Power plant closure gives rebirth to important Arizona watershed

June 18, 2005
Unprecedented move by APS to retire two hydroelectric facilities restores Fossil Creek and improves natural environment. Event applauded by Yavapai-Apache Nation, American Rivers, Arizona Riparian Council, Center for Biological Diversity, The Nature Conservancy and Northern Arizona Audubon Society. One of the most significant environmental events in Arizona's history, it restores unique riparian ecosystem...

PHOENIX, June 18, 2005 (BUSINESS WIRE) -- Arizona's first commercial hydroelectric power plants ceased operation today as part of a unique endeavor between APS, government agencies, Native American tribes, conservation groups and academia. By closing the Childs and Irving hydroelectric power plants in central Arizona, full water flow was restored to Fossil Creek after nearly a century of restricted flows.

The Childs and Irving power plants, located in a remote area between Strawberry and Camp Verde, were considered an engineering and logistical marvel when constructed almost 100 years ago. The small hydroelectric power plants provided energy essential to Arizona's growth, powering the booming mining operations in Jerome and the Bradshaw Mountains, and later energized the growing communities of Prescott and Phoenix.

In 1999 and in concert with the Yavapai-Apache Nation, American Rivers, Arizona Riparian Council, Center for Biological Diversity, The Nature Conservancy and Northern Arizona Audubon Society, APS decided to decommission the Childs and Irving plants and restore full flow to Fossil Creek at the cost to APS of about $13 million. Despite the cost of decommissioning and lost revenue from plant operations, APS determined that restoring Fossil Creek to its natural flow outweighed the business benefits provided by the facility.

"Our decision was based on what was best for Arizona," said Jack Davis, APS president and CEO. "As a responsible corporate citizen, we carefully reviewed our business goals and determined that closing the power plants, returning the stream to its full flow and recreating the natural condition of this beautiful area was simply the right decision.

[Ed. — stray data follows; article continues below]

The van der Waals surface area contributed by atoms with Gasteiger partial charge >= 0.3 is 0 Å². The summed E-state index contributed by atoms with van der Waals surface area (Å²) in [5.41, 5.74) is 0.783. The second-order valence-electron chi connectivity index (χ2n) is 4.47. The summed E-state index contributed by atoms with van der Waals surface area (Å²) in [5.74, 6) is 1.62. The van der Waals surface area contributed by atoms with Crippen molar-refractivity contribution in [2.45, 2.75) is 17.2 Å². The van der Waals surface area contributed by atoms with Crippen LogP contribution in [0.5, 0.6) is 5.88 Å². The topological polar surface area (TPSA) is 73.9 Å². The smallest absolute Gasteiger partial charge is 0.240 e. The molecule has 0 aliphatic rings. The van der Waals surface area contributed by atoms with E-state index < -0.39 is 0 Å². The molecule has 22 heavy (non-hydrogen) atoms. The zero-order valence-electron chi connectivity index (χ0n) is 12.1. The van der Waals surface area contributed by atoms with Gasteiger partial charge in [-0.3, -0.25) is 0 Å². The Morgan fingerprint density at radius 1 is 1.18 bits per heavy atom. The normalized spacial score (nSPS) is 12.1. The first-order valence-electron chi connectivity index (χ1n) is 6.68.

"This is an unparalleled and exciting opportunity to return a work site to its pristine condition, creating an ecosystem where nature can continue to thrive," Davis added. "This cooperative effort will ultimately enhance the native riparian area and enrich an already popular recreation area that can be enjoyed for generations."

Returning Fossil Creek to its full flow yields an additional 14 miles of wetland ecosystem valuable for wildlife habitat and creek-side recreation.

Fossil Springs, which feeds Fossil Creek, is a unique Arizona water source. It provides a year-round flow of 43 cubic feet per second, and its high mineral content has helped form large travertine formations that native fish use for shelter and spawning. The restored flow should encourage the return of a greater number and variety of native fish and fauna.

As part of the preparations for the return of full flow to Fossil Creek, the U.S. Bureau of Reclamation, U.S. Fish and Wildlife Service, U.S. Forest Service and the Arizona Game & Fish Department conducted a native fish restoration project. The project, which recently was completed, included the removal of non-native species and construction of a fish barrier that keeps non-native fish from entering the restored area.